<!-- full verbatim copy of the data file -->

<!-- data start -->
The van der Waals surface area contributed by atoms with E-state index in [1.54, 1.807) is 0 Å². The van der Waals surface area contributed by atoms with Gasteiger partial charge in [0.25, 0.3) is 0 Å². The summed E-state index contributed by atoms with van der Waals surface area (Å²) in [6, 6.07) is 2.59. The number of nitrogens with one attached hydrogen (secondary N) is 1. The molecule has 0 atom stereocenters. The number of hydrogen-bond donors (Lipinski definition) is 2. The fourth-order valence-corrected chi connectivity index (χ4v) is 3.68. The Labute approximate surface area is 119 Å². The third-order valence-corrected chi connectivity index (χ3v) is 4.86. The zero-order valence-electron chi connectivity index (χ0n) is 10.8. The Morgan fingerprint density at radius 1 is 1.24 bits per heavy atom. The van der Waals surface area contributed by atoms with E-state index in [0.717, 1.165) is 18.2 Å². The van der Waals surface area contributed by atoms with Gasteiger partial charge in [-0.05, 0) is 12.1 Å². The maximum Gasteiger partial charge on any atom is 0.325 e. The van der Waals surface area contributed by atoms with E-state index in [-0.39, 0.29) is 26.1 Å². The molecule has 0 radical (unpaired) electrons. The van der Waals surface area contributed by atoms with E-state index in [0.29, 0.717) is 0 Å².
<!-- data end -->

The van der Waals surface area contributed by atoms with E-state index in [1.54, 1.807) is 0 Å². The van der Waals surface area contributed by atoms with Gasteiger partial charge in [0.25, 0.3) is 0 Å². The summed E-state index contributed by atoms with van der Waals surface area (Å²) in [6, 6.07) is 2.59. The number of nitrogens with one attached hydrogen (secondary N) is 1. The molecule has 0 atom stereocenters. The number of hydrogen-bond donors (Lipinski definition) is 2. The fourth-order valence-corrected chi connectivity index (χ4v) is 3.68. The Labute approximate surface area is 119 Å². The third-order valence-corrected chi connectivity index (χ3v) is 4.86. The zero-order valence-electron chi connectivity index (χ0n) is 10.8. The Morgan fingerprint density at radius 1 is 1.24 bits per heavy atom. The van der Waals surface area contributed by atoms with E-state index in [0.717, 1.165) is 18.2 Å². The van der Waals surface area contributed by atoms with Gasteiger partial charge in [-0.05, 0) is 12.1 Å². The maximum Gasteiger partial charge on any atom is 0.325 e. The van der Waals surface area contributed by atoms with E-state index in [-0.39, 0.29) is 26.1 Å². The molecule has 0 radical (unpaired) electrons. The van der Waals surface area contributed by atoms with E-state index in [0.29, 0.717) is 0 Å².